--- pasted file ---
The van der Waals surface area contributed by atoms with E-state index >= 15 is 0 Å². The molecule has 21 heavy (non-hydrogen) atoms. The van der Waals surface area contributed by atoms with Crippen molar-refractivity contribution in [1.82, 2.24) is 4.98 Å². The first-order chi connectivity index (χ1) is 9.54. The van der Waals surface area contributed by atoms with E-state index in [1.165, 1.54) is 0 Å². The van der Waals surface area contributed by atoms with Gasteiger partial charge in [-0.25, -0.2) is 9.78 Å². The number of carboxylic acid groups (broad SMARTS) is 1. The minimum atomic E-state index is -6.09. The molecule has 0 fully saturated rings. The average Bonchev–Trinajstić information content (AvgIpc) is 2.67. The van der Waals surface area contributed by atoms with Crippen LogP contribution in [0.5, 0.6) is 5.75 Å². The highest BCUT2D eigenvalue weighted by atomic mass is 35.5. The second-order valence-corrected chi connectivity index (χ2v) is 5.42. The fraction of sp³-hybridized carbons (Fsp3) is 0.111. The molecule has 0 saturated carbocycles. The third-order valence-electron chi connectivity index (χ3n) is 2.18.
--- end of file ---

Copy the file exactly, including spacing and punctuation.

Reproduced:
The van der Waals surface area contributed by atoms with E-state index >= 15 is 0 Å². The molecule has 21 heavy (non-hydrogen) atoms. The van der Waals surface area contributed by atoms with Crippen molar-refractivity contribution in [1.82, 2.24) is 4.98 Å². The first-order chi connectivity index (χ1) is 9.54. The van der Waals surface area contributed by atoms with E-state index in [1.165, 1.54) is 0 Å². The van der Waals surface area contributed by atoms with Gasteiger partial charge in [-0.25, -0.2) is 9.78 Å². The number of carboxylic acid groups (broad SMARTS) is 1. The minimum atomic E-state index is -6.09. The molecule has 0 fully saturated rings. The average Bonchev–Trinajstić information content (AvgIpc) is 2.67. The van der Waals surface area contributed by atoms with Crippen LogP contribution in [0.5, 0.6) is 5.75 Å². The highest BCUT2D eigenvalue weighted by atomic mass is 35.5. The second-order valence-corrected chi connectivity index (χ2v) is 5.42. The fraction of sp³-hybridized carbons (Fsp3) is 0.111. The molecule has 0 saturated carbocycles. The third-order valence-electron chi connectivity index (χ3n) is 2.18.